I'm just like millions of other folks who have moments of inspiration, have something I think is important enough to tell the world, have the far-fetched notion that people might actually sift through the sea of digital detritus that is largely composed of an infinite number of abandoned or nearly-abandoned blogs to find some meaning or value in this one...but I'm just ignorant enough to go ahead and drop my stone in the soup regardless of the fact that the soup will likely taste no different whatsoever despite my contribution.

Why am I doing this? Isn't working 50 hours/week, finding time to spend with my 7 month old daughter, and just dealing with the day-to-day frustrations of life on earth enough?

I mean, one would suppose I would simply be satisfied with the progress being made towards preserving and supporting local agriculture and artisan food production across the river in Oregon. The citizens of the greater Portland Metroplex are blessed with over a dozen farmers markets. There is a farmers market open every day of the week during the growing season of April-October. The Hillsdale farmers market is even open year round. There are several dozen CSA programs serving the area. The number of restaurants sourcing more and more of their ingredients locally is growing every week. They have an amazing resource in the Ecotrust Food & Farm program. The Portland, OR chapter of the Chefs' Collaborative is one of the most dynamic in the country. Slow Food Portland is one of the largest conviviums in the country and their events are on par with the celebrity lecture series hosted by first class universities. Talented chefs from across the globe are migrating to Portland to take advantage of the bountiful local harvest and the opportunities being offered by an exponentially growing number of creative and wonderful dining establishments. Artisan bakeries, artisan pizza, local charcuterie, several wonderful, thriving cheesemongers, urban farms, edible landscaping companies, dozens of "natural" markets, ...Hell, there's even a couple of wonderfully talented ladies who have started a successful business called Preserve. They offer a series of serious, hands-on classes to folks interested in resuscitating the disappearing art of canning and preserving. I could easily keep going with examples of phenomenal support for local agriculture, artisan food production, and the myriad of ways one can readily appreciate Oregon's field and farm cornucopia.

All of this is just across the river from where I live. And although our neighbors to the south are literally a few miles away, and yet they are a universe apart from Clark County with regards to the general concepts of realizing the importance of and finding value in local agriculture. The latest "land use" policy draft issued by our county commissioners would have us believe that although agriculture as a concept is important there is no future in local agriculture, there is no importance in preserving local agriculture, and that they have no real plan to do anything to preserve or protect our farmland...although they have very detailed plans on how to utilize every square inch of land they can zone for development. I don't get it. It keeps me up at night. It makes me do this. At least I'm not alone. There is a small group of local farmers being rallied by a local CSA farming couple, Jim & Diane Hunter of Hunters Greens CSA. Jim & Diane have some very interesting and thought-provoking ideas about things like land use policies and local agriculture and life in general. I'll be "republishing" their 'Notes From the Margin' newsletters here as often as they send them to me. In fact, my next post will be a reprint of the infamous issue that will be recognized for having started the forthcoming Great Clark County Farm Revolution.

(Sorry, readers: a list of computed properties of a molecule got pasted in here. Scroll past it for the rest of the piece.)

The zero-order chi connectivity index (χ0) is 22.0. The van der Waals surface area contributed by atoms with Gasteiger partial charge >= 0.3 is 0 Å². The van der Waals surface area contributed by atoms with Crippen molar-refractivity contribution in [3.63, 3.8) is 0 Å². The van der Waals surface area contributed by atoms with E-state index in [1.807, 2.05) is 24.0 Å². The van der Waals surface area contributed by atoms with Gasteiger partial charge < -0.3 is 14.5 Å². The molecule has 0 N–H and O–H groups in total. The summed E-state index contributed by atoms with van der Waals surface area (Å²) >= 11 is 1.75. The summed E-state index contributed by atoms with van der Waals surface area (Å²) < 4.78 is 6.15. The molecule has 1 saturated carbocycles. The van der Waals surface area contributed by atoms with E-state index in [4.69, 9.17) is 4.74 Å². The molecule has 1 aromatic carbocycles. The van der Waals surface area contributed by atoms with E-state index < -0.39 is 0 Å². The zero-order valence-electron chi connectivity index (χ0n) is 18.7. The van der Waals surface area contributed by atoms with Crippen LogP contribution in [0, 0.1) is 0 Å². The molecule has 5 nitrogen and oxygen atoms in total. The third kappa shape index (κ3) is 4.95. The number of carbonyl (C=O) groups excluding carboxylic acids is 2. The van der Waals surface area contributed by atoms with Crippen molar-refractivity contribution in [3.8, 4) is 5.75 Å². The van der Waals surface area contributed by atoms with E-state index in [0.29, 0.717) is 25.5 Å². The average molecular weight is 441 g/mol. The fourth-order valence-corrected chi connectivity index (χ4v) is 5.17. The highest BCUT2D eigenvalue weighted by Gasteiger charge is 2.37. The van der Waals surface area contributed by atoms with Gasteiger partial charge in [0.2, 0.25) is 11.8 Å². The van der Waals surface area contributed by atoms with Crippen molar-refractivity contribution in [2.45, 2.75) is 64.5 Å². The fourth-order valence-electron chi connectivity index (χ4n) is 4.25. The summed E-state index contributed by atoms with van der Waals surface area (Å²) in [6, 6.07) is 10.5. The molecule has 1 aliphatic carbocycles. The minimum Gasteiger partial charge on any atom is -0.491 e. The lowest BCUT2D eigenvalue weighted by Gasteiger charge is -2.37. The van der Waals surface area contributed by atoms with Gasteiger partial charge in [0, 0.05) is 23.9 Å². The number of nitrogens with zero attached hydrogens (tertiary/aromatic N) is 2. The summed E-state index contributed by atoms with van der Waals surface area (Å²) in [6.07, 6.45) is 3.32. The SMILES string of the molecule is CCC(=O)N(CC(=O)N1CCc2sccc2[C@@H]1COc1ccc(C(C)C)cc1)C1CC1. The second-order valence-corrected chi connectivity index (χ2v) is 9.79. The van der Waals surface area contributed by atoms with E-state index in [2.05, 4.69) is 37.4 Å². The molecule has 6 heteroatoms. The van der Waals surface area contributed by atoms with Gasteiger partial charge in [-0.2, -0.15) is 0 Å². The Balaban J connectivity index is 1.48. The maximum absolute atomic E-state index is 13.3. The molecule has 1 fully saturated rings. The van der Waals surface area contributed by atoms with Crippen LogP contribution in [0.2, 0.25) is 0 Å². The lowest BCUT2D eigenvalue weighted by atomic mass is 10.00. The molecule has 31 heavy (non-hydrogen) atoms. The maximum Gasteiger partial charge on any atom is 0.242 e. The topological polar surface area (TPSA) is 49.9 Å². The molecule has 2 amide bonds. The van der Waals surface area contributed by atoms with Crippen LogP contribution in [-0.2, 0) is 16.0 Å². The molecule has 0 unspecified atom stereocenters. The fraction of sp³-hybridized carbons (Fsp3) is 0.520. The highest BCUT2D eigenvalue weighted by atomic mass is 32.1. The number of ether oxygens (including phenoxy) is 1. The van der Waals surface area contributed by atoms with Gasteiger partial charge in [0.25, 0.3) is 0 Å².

So why should you care? Why do I care?

I guess maybe you shouldn't. Especially if you live in a place like Portland, OR or Berkeley, CA, or Seattle, WA or Vancouver, British Columbia. Places that "get it". Places where the small farmer is a respected and valuable member of the community. Places where local government and the citizens of the community work to not only preserve local agriculture, but actually improve and expand local farming efforts. Places where the land occupied by community gardens can be measured in acres. Places where the number of school gardens is increasing every year.

But maybe you are like so many Americans, like me, who live in areas that were once centers of agricultural production, blessed with the appropriate climate for growing a dizzying diversity of crops and livestock, and possessing an incredibly productive soil structure. Now we watch or ignore as the small farms and fertile but fallow pastures are paved over to make room for whatever things are "more important" than our priceless farmland, the future of our national food security, and the health of our communities and our families...maybe you should care too.